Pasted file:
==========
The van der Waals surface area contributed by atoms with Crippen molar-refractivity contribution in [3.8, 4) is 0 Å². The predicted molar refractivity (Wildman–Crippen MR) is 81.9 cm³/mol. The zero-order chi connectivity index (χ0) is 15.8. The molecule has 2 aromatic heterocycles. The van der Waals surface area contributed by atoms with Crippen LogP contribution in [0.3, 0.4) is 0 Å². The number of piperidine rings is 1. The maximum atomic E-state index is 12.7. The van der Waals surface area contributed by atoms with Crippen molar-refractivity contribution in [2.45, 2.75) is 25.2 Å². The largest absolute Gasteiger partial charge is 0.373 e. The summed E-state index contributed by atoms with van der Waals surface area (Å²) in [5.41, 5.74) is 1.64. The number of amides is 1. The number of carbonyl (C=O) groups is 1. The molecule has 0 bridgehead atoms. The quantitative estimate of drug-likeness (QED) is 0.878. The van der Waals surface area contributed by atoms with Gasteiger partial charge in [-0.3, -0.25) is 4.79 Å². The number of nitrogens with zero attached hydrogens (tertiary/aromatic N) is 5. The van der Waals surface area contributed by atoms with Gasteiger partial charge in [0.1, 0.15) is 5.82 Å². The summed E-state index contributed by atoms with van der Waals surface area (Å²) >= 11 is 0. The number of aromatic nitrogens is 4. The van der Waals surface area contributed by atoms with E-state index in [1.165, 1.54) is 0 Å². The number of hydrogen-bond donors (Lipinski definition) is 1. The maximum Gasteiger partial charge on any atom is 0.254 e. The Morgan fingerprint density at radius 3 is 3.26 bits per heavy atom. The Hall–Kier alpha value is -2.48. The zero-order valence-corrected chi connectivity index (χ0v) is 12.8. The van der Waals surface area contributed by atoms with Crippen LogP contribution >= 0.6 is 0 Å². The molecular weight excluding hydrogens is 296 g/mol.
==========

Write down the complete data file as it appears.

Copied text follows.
The van der Waals surface area contributed by atoms with Crippen molar-refractivity contribution in [3.8, 4) is 0 Å². The predicted molar refractivity (Wildman–Crippen MR) is 81.9 cm³/mol. The zero-order chi connectivity index (χ0) is 15.8. The molecule has 2 aromatic heterocycles. The van der Waals surface area contributed by atoms with Crippen LogP contribution in [0.3, 0.4) is 0 Å². The number of piperidine rings is 1. The maximum atomic E-state index is 12.7. The van der Waals surface area contributed by atoms with Crippen molar-refractivity contribution in [2.45, 2.75) is 25.2 Å². The largest absolute Gasteiger partial charge is 0.373 e. The summed E-state index contributed by atoms with van der Waals surface area (Å²) in [5.41, 5.74) is 1.64. The number of amides is 1. The number of carbonyl (C=O) groups is 1. The molecule has 0 bridgehead atoms. The quantitative estimate of drug-likeness (QED) is 0.878. The van der Waals surface area contributed by atoms with Gasteiger partial charge in [-0.3, -0.25) is 4.79 Å². The number of nitrogens with zero attached hydrogens (tertiary/aromatic N) is 5. The van der Waals surface area contributed by atoms with Gasteiger partial charge in [0.1, 0.15) is 5.82 Å². The summed E-state index contributed by atoms with van der Waals surface area (Å²) >= 11 is 0. The number of aromatic nitrogens is 4. The van der Waals surface area contributed by atoms with E-state index in [1.165, 1.54) is 0 Å². The number of hydrogen-bond donors (Lipinski definition) is 1. The maximum Gasteiger partial charge on any atom is 0.254 e. The Morgan fingerprint density at radius 3 is 3.26 bits per heavy atom. The Hall–Kier alpha value is -2.48. The zero-order valence-corrected chi connectivity index (χ0v) is 12.8. The van der Waals surface area contributed by atoms with Crippen LogP contribution >= 0.6 is 0 Å². The molecular weight excluding hydrogens is 296 g/mol.